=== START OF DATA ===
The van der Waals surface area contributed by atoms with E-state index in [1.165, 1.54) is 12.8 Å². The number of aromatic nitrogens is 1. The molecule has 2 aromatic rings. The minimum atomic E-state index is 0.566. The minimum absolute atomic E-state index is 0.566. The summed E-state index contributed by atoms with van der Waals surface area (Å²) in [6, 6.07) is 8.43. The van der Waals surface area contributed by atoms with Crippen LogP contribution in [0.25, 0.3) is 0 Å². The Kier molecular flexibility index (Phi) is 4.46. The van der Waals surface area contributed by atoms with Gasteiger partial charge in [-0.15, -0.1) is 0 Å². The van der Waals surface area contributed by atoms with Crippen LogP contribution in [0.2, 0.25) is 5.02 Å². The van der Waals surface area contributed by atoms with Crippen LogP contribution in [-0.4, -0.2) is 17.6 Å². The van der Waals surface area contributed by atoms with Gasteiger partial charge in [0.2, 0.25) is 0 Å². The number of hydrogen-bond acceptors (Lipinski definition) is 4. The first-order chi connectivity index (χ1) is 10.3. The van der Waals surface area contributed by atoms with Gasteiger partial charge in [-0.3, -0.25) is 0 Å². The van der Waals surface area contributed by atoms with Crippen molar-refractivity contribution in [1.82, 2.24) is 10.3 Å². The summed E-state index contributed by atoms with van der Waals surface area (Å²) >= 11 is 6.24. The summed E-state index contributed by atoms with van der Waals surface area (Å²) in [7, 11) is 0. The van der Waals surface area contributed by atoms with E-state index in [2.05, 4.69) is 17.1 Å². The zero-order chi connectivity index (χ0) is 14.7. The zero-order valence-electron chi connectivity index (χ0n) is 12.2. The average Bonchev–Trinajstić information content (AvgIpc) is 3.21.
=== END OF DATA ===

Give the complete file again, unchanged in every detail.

The van der Waals surface area contributed by atoms with E-state index in [1.165, 1.54) is 12.8 Å². The number of aromatic nitrogens is 1. The molecule has 2 aromatic rings. The minimum atomic E-state index is 0.566. The minimum absolute atomic E-state index is 0.566. The summed E-state index contributed by atoms with van der Waals surface area (Å²) in [6, 6.07) is 8.43. The van der Waals surface area contributed by atoms with Crippen LogP contribution in [0.25, 0.3) is 0 Å². The Kier molecular flexibility index (Phi) is 4.46. The van der Waals surface area contributed by atoms with Gasteiger partial charge in [-0.15, -0.1) is 0 Å². The van der Waals surface area contributed by atoms with Crippen LogP contribution in [0.2, 0.25) is 5.02 Å². The van der Waals surface area contributed by atoms with Crippen LogP contribution in [-0.4, -0.2) is 17.6 Å². The van der Waals surface area contributed by atoms with Gasteiger partial charge in [0.2, 0.25) is 0 Å². The number of hydrogen-bond acceptors (Lipinski definition) is 4. The first-order chi connectivity index (χ1) is 10.3. The van der Waals surface area contributed by atoms with Gasteiger partial charge in [-0.3, -0.25) is 0 Å². The van der Waals surface area contributed by atoms with Crippen molar-refractivity contribution in [1.82, 2.24) is 10.3 Å². The summed E-state index contributed by atoms with van der Waals surface area (Å²) >= 11 is 6.24. The summed E-state index contributed by atoms with van der Waals surface area (Å²) in [7, 11) is 0. The van der Waals surface area contributed by atoms with E-state index in [2.05, 4.69) is 17.1 Å². The zero-order chi connectivity index (χ0) is 14.7. The zero-order valence-electron chi connectivity index (χ0n) is 12.2. The average Bonchev–Trinajstić information content (AvgIpc) is 3.21.